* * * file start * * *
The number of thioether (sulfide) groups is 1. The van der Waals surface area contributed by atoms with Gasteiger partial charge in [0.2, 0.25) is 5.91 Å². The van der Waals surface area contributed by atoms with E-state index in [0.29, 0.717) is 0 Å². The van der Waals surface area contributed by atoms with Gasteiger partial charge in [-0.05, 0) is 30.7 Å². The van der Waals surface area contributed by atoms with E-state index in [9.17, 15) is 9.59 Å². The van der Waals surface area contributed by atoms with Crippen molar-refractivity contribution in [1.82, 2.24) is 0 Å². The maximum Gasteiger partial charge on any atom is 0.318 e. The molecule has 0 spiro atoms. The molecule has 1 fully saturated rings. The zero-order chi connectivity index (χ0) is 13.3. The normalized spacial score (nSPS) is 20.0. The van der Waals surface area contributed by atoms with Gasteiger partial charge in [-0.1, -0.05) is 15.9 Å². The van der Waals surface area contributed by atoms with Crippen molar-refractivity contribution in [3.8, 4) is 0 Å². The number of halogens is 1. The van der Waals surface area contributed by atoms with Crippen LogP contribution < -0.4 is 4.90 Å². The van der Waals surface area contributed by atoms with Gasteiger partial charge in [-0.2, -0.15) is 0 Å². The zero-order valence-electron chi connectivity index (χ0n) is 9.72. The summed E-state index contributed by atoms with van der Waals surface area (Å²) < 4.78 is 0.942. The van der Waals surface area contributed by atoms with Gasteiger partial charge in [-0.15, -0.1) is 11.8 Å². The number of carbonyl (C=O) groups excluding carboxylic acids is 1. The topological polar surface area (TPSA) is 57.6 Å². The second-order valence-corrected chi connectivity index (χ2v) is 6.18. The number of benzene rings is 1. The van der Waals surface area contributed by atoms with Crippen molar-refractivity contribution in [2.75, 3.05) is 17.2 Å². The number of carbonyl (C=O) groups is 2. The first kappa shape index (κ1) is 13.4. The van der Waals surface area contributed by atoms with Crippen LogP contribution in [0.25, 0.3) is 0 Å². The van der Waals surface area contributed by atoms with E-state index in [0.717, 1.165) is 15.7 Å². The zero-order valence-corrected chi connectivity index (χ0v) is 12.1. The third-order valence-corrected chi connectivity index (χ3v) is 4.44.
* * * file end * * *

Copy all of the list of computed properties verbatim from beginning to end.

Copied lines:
The number of thioether (sulfide) groups is 1. The van der Waals surface area contributed by atoms with Gasteiger partial charge in [0.2, 0.25) is 5.91 Å². The van der Waals surface area contributed by atoms with E-state index in [0.29, 0.717) is 0 Å². The van der Waals surface area contributed by atoms with Gasteiger partial charge in [-0.05, 0) is 30.7 Å². The van der Waals surface area contributed by atoms with E-state index in [9.17, 15) is 9.59 Å². The van der Waals surface area contributed by atoms with Crippen molar-refractivity contribution in [1.82, 2.24) is 0 Å². The maximum Gasteiger partial charge on any atom is 0.318 e. The molecule has 0 spiro atoms. The molecule has 1 fully saturated rings. The zero-order chi connectivity index (χ0) is 13.3. The normalized spacial score (nSPS) is 20.0. The van der Waals surface area contributed by atoms with Gasteiger partial charge in [-0.1, -0.05) is 15.9 Å². The van der Waals surface area contributed by atoms with Crippen molar-refractivity contribution in [3.8, 4) is 0 Å². The number of halogens is 1. The van der Waals surface area contributed by atoms with Crippen LogP contribution < -0.4 is 4.90 Å². The van der Waals surface area contributed by atoms with Gasteiger partial charge in [-0.2, -0.15) is 0 Å². The zero-order valence-electron chi connectivity index (χ0n) is 9.72. The summed E-state index contributed by atoms with van der Waals surface area (Å²) < 4.78 is 0.942. The van der Waals surface area contributed by atoms with Gasteiger partial charge in [-0.15, -0.1) is 11.8 Å². The number of carbonyl (C=O) groups excluding carboxylic acids is 1. The topological polar surface area (TPSA) is 57.6 Å². The second-order valence-corrected chi connectivity index (χ2v) is 6.18. The number of benzene rings is 1. The van der Waals surface area contributed by atoms with Crippen molar-refractivity contribution in [2.75, 3.05) is 17.2 Å². The number of carbonyl (C=O) groups is 2. The first kappa shape index (κ1) is 13.4. The van der Waals surface area contributed by atoms with Crippen LogP contribution in [0.25, 0.3) is 0 Å². The van der Waals surface area contributed by atoms with E-state index in [0.717, 1.165) is 15.7 Å². The zero-order valence-corrected chi connectivity index (χ0v) is 12.1. The third-order valence-corrected chi connectivity index (χ3v) is 4.44.